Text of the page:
I was sitting on the front porch early this evening. The air was very calm - it had been windy the past 2 days - and the fragrance of the flowers wafted up. That spurred me to go get a vase and cut some flowers from another part of the garden. As I brought them in to the kitchen, the sunlight streaming through the window caught the inside of one of the blooms. I knew then what my subject would be - capturing the light inside as it made the colours come alive. It's simply amazing how intricate these flowers were created and yet we're told that we're worth vastly more than one of these!

(60mm  f32  2 sec  ISO200)

(60mm  f16  2 sec  ISO200)

Sunday, July 18, 2010

(Day 199) Snowflakes in July

Strange as it may seem to most people, snowflakes in July are not unheard of. We lived in Calgary, Alberta for 15 years and experienced snow in 11 of the 12 months of the year - fortunately not all in the same year. We missed seeing them in July only because we were vacationing in British Columbia - Calgary did have snowflakes during the week we were gone.

However, I'm talking about a different kind of 'snowflake'. It actually goes by the name of Queen Anne's Lace, or wild carrot - and we have an abundance of it. I walked around quite extensively this evening looking at many plants to find my subject and, just like snowflakes, there was a lot of variety among them. I'm glad we're not experiencing the real kind, however. yet.

(70-200mm  f5.6  1/500 sec  ISO200)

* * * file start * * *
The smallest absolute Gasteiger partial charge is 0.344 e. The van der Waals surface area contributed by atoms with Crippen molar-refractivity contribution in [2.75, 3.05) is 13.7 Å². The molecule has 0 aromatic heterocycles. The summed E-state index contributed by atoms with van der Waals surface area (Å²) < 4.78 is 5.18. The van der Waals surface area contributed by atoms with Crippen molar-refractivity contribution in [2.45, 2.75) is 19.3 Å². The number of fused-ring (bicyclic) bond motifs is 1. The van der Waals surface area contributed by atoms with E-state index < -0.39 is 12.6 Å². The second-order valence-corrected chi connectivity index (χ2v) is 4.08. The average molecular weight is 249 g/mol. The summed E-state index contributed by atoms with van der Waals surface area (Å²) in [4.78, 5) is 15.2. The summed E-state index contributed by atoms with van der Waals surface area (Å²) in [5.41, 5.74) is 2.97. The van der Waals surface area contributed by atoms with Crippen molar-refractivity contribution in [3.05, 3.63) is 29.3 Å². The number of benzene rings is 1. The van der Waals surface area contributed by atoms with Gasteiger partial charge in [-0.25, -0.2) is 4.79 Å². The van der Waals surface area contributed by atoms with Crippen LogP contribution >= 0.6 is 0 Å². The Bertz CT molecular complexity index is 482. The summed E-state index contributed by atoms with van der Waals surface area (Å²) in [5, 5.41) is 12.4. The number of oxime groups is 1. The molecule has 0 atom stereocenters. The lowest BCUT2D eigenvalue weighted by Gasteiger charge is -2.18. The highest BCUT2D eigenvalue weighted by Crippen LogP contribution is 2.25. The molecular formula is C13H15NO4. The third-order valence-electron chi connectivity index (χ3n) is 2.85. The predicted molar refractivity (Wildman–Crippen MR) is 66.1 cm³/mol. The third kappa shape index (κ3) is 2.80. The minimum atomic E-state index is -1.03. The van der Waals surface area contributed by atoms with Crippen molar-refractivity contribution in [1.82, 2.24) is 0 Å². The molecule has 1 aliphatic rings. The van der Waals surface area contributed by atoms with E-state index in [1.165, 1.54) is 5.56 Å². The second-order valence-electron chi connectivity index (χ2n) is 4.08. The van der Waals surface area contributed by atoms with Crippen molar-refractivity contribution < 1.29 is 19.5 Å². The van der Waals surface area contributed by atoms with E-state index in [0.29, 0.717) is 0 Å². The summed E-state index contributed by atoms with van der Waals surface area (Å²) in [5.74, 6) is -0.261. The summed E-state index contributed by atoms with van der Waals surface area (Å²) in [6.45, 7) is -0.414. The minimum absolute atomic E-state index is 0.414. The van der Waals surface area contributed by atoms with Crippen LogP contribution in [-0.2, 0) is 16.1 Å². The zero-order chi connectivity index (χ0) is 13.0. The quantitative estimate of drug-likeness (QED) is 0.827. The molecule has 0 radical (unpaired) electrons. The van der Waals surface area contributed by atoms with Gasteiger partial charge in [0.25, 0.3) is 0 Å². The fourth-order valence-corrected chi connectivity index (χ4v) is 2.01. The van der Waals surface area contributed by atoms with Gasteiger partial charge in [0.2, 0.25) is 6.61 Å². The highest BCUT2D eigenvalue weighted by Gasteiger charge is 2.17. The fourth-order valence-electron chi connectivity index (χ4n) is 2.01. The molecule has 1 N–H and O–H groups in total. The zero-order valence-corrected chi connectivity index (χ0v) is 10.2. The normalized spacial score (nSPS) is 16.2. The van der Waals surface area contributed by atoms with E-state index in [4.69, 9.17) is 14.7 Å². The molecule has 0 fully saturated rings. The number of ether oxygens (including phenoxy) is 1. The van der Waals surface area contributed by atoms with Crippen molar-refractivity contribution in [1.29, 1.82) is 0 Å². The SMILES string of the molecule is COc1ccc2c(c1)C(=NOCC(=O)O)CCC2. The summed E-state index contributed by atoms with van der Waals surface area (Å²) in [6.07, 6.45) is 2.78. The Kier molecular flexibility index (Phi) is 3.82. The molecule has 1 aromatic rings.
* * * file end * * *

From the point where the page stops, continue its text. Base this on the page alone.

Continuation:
And I would be remiss if I didn't join Scott and others to post a photo for Sunset Sunday.

(18-55mm  f5.6  1/80 sec  ISO200)

Saturday, July 17, 2010

(Day 198) Backyard musings

Sat. July 17, 2010

Coming back from vacation usually means there's lots of work to do around the house. The lawn needed to be cut, and the weeds certainly weren't on vacation either. There was no time to pursue photos, at least not until after dinner. As we were lying on the lounge chairs and enjoying the warmth of the late day sun, I decided that, in keeping with the spirit of relaxation, my shots would have to be taken from where I was parked. Surprisingly there were lots of subjects at hand. I limited myself to posting just these.

(70-200mm  f5.6  1/125 sec  ISO200)

(70-200mm  f5.6  1/1000 sec  ISO200)

Although the weather forecast included the potential for thunderstorms, these skirted our area to the north and did nothing more than show up to have their photo made.

(70-200mm  f11  1/500 sec  ISO200)

(Day 197) The real thing

Friday July 16, 2010

You may (or not) remember me mentioning that one of my daughters, who is a community nurse, took up bird carving as a hobby over a year ago after a chance encounter with a former carving instructor. One of the carvings she completed last year was of a pair of white-breasted nuthatches. Today, on our last day at the cottage, she ran up to me excitedly to tell me she had just spotted the real thing in a large cedar tree back up the hill from the beach. I took off after her with my camera but the little fellow had disappeared. We searched for a while but found none.

I went back down the trail still looking up into the trees. Now I could hear chirping but it sounded like chickadees. I stopped and watched a while longer and thought I could see some movement of a bird coming headfirst down a tree. I'd never seen one before but my daughter had described this behaviour. The lighting was rather poor under the trees and the bird was flitting this way and that - I just kept firing away at it and finally managed to 'capture' it. Another memory made, and a fitting close to a wonderful family vacation.

(70-200mm  f5.6  1/320 sec  ISO400)

(Day 196) Fruitful trees

Thurs. July 15, 2010